All By Myself

 Word count: 240                                     Reading time: 1 min.

“Despite all [Edith Wharton’s] privileges, despite her strenuous socializing, she remained an isolate and a misfit, which is to say, a born writer.” wrote Jonathan Franzen in his article A Rooting Interest in a recent New Yorker. By that definition, I’m a born writer too. 

You know all those writers that you see tapping on laptops or scribbling in notebooks in the local coffee shop? I’m not one of them. I need isolation – deep, dark solitude – to work well. Last November I learned of organized write-in events by NaNoWriMo participants and asked the person convening meetings at Waves Coffee House what was involved. Her answer: a bunch of people fire up their laptops, consume coffee, write, and engage in intermittent word wars.

Write in public? I thought. Won’t that silence the angels and demons who whisper when it’s just them and me in the room?

Franz Kafka said, “Writing is utter solitude, the descent into the cold abyss of oneself.” When I make this descent, it’s not a lonely place to go. It’s an essential tonic to the busy-ness and noise of life. Writing is a time to sit alone with my visions and see if the words I've scratched into my notebook will burst into life, like sea-monkeys, when transcribed to my novel.

Can you work with distractions, greeting family, friends, and passers-by? Or do you need isolation for your writing process?

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Photo by: Ncousla

Quiet Please. Woman at Work.

Word count: 345                  Reading time: 2-3 mins

The noise is killing me! I’m not talking about auditory noise, I’m talking about psychological noise that can paralyze a writer. I’ve got books, magazines, and audio files on how to write. I’ve taken courses online and in the flesh. Whenever I sit down to the keyboard I can channel a dozen voices on how to proceed. All of them contradict each other.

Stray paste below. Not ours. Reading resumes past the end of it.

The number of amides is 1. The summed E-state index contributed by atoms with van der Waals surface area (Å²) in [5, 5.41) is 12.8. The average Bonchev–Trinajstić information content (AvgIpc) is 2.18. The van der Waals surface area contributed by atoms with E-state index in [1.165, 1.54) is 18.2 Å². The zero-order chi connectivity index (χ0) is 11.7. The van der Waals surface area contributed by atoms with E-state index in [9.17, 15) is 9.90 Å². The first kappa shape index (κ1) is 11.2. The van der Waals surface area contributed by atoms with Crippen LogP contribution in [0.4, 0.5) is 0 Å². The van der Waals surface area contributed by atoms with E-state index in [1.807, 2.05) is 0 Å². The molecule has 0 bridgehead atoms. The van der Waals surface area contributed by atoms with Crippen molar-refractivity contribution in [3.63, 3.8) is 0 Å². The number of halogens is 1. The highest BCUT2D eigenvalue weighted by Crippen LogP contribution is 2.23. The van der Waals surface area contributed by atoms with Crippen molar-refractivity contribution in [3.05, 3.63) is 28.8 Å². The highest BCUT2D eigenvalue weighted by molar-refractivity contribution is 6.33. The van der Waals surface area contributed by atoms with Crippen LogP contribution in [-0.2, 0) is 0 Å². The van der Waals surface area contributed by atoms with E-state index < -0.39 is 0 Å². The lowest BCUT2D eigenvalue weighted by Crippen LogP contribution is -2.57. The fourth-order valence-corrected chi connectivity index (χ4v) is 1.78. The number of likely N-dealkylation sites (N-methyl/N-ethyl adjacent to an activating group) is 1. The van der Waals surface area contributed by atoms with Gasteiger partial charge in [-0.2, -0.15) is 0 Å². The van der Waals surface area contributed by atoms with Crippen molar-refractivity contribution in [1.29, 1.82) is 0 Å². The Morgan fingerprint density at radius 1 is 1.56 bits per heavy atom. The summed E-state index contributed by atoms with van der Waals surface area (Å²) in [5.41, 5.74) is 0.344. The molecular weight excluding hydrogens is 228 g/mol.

A deafening maelstrom was already brewing when I went to a seminar held by The Writers’ Union of Canada called Secure Footing in a Changing Literary Landscape. Presenter Ross Laird said that the internet is the single biggest change in publishing since the invention of the Gutenberg Press. Writers need a platform he insisted. I answered his challenge; I reserved my own domain name.

Eventually I even launched this website which increased the level of noise around me. Then I had to find readers for it. Answer: Twitter. These two steps turned up the volume even louder.

Twitter, at any given second, has people offering topnotch advice and links to highly relevant blogs. It is such an irresistible force that I have to discipline myself to look at it no more than once a day. Otherwise the voices I want to hear – those of my characters – are drowned.

In the Writer’s Digest magazine, Writing for Kids & YA, Sherman Alexie offered this advice “Every word on your blog is a word not in your book.” There’s a voice I need to listen to! I’m going to stop this right now, right here. It’s time to get back to writing. Until the next time I hear the sirens call.

Can you hear through all the noise around you? What voices are you listening to?

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With a special thank you to Jessica Klassen for the January 26th tweet that inspired this blog.

PS As if to prove my point, when I tried to post this blog 6 hours ago, the webhost's software kept locking me out. But what's half a day lost in the great time drain of the internet?

 

Photos by: (above) picstudio (left) drbimages